The watches design features a square face with rounded edges that curve around from front to back smoothly. As well as the dial, there's also a button input, but apart from this the bodywork is largely uninterrupted - there are no ports as all the charging and data transfer is handled by wireless protocols. The back panel is ceramic and features sensors for use with health apps and magnets to guide it to the correct position on the Magsafe wireless charger.
Meanwhile the display is the much-fabled Sapphire Glass, though we don't yet have details on the resolution or display tech used. All models are also water resistant, but no IP rating or similar has been revealed so far.
Curiously, aside from wireless charging, Apple has mentioned pretty much nothing about the battery. After the event a spokesperson for Apple, Natalie Kerris, spoke to Re/code about the battery life on the new Apple Watch. Kerris said, “There’s a lot of new technology packed into Apple Watch and we think people will love using it throughout the day. We anticipate that people will charge nightly which is why we designed an innovative charging solution that combines our MagSafe technology and inductive charging.”
You'll notice Kerris said DIDDLY SQUAT about the actual battery inside the Apple Watch which tells us one of two things: 1) the battery is teeny and Apple is terrified of the press finding out about just how small it is at launch, or 2) Apple views battery size as an arbitrary spec not worth further discussion and the Apple Watch battery is fine and will last all day, providing you use Apple's "innovative" wireless charging station.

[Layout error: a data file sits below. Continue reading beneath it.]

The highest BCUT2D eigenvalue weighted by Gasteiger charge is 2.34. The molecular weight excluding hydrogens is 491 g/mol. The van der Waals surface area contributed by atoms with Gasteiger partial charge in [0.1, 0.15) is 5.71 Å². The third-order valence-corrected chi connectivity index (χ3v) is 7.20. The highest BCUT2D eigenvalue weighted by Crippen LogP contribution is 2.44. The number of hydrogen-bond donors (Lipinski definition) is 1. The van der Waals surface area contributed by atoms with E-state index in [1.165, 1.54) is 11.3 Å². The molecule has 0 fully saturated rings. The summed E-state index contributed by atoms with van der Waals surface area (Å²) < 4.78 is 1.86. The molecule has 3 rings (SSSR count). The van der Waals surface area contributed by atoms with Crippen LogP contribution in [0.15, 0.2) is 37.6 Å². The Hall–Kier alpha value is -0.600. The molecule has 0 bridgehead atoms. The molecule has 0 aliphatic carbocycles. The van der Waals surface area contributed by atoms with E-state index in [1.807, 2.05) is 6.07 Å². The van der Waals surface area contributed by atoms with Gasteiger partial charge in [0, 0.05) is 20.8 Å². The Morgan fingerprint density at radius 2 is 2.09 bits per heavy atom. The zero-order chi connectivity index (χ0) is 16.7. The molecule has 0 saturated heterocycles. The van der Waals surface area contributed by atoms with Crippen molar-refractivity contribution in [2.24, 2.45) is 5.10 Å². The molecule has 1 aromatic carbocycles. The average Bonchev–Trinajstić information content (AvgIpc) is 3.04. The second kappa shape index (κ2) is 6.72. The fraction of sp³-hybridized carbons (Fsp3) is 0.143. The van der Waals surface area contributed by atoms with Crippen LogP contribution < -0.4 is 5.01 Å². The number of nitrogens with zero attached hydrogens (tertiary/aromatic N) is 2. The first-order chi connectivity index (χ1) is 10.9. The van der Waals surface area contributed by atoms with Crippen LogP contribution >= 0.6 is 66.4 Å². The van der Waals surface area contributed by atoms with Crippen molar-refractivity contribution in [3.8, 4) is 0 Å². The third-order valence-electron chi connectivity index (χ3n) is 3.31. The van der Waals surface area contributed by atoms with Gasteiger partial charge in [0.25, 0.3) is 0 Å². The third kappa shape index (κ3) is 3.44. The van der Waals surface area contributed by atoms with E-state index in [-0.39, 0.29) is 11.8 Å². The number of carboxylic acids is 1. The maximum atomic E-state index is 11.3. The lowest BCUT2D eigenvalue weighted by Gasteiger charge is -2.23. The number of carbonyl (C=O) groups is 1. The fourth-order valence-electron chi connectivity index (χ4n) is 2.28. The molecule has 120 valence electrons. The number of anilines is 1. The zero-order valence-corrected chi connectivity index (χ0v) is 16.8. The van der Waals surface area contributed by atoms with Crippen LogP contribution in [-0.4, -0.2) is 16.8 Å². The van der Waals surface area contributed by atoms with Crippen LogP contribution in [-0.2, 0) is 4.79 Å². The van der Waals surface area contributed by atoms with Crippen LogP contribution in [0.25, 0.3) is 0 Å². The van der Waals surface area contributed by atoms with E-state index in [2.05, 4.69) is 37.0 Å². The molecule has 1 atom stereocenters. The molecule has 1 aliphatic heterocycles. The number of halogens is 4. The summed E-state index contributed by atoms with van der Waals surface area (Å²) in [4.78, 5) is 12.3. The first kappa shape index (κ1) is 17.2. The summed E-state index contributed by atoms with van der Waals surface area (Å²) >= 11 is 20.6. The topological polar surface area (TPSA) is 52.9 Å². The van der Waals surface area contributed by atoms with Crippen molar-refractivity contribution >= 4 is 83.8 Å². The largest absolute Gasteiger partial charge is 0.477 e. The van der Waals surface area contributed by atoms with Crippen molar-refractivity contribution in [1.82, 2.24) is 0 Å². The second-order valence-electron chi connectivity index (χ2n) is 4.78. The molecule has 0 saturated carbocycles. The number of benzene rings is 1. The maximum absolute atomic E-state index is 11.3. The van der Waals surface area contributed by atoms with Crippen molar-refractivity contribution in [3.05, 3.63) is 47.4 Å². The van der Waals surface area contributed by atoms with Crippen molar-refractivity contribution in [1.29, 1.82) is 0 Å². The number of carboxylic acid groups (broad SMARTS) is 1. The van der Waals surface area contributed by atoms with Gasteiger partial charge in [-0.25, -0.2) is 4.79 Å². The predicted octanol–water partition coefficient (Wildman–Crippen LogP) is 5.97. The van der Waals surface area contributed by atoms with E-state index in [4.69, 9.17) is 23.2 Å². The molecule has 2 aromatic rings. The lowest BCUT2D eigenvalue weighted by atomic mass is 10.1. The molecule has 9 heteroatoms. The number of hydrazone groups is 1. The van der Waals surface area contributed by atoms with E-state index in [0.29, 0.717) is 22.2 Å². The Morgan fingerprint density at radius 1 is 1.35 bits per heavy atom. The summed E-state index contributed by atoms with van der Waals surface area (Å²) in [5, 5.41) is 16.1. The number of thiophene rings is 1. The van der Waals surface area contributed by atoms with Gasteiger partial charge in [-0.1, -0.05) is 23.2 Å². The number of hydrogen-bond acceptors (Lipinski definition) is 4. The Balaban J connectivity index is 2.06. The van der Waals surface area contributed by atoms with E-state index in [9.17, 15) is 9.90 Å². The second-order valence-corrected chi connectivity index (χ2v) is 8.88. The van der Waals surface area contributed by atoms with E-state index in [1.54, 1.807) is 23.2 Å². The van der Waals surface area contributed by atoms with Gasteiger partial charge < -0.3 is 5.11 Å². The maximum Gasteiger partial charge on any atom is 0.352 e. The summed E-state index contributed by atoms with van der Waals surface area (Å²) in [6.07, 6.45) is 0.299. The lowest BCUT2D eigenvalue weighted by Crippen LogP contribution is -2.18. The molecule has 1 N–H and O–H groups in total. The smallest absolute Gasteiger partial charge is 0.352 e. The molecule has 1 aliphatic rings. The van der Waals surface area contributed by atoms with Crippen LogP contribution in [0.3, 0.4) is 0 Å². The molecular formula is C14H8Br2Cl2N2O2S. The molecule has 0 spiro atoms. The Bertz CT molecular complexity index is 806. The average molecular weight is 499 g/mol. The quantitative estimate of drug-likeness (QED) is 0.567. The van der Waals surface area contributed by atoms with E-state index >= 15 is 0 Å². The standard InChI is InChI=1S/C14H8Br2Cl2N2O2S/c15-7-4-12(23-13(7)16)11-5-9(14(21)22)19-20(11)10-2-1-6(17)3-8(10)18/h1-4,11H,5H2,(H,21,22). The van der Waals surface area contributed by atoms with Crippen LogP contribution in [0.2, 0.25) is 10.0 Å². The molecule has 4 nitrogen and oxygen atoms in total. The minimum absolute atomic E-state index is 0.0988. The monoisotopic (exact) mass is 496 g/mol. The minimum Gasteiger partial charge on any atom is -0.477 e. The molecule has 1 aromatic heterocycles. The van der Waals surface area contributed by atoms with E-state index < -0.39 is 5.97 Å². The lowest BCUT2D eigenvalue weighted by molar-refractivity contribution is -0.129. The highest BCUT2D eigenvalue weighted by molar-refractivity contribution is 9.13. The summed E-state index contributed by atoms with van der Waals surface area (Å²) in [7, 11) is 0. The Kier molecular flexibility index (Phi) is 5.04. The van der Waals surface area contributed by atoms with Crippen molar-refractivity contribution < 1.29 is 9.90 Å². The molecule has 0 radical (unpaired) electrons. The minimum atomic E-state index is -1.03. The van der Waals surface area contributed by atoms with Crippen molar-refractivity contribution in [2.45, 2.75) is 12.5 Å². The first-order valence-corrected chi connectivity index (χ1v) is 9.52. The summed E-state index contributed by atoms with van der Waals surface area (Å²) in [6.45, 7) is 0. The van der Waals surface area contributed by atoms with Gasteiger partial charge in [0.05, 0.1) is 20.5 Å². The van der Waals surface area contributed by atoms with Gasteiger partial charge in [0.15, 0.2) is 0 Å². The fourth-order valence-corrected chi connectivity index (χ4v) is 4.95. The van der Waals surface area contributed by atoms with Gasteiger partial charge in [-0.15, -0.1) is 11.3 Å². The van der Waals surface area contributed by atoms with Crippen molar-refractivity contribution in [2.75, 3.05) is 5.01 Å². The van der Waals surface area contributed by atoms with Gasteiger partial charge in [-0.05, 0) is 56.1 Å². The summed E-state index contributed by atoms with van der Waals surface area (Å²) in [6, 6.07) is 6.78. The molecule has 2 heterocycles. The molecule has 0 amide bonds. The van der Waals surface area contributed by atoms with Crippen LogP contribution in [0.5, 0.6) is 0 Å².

Moral of the story? Don't expect Apple to tell you ANYTHING about its products beyond what has been sanctioned by its internal and mysterious PR overlords.
Apple Watch Software
The OS running inside Apple’s Watch has been completely redesigned with watch-based use in mind; it’s still not clear what OS the wearables use, however –– although it is most likely some modified form of iOS, purpose built for this device, just like what Apple did with Apple TV.
It comes with a bunch of watch faces that include different functions that you can customise yourself. If you want the time and the weather you can press down and change them to what you want. There’s a Mickey Mouse dancing watch face, for example, or another that shows you your place on earth.
The Apple Watch links up to your iPhone and can show notifications or use the handset's GPS for positioning information. It also works with Apple's new Apple Pay contactless payment service as it uses an NFC chip. However, the Apple Watch will only support the iPhone 5 and above.
It also fully supports Siri voice control, as this is a much better way of interacting with your smartwatch than trying to type on a smaller display. You can also send quick messages which you can draw with a finger on the display.
Similar to existing smartwatches, the Apple Watch also uses sensors to detect when you lift your wrist to look at it, and will power on accordingly.
Apple is distributing its WatchKit developer kit so expect bespoke applications to appear in due course, though we don't yet know how they're going to be distributed (ie: through the existing App Store, or a new side channel?)
It will be closely integrated with Apple Healthkit thanks to the suite of sensors for things like heart rate. A cool feature is that it will detect if you've been sitting still for an hour, vibrate if so, and then prompt you to move around for a few minutes - that can help stop deep vein thrombosis and the like.
Apple Watch Release Date & Price
The Apple Watch will get a release date in early 2015, however, Apple has not confirmed which markets will be getting it first. Prices will start at $349, although this is likely the entry-level model - naturally the 18-Karat gold models are aimed at the premium watch market and will probably cost quite a bit!
"Apple aims to reset the wearable market and make 2014 year zero for wearables, as 2007 became the start of the true smartphone market because of the iPhone. But moving into a new category is a bold, expensive and risky effort. This Apple Watch is a first generation device, whether it is successful or not, Apple will aim to iterate and make it a must have companion for every iPhone owner," said IHS analyst Ian Fogg.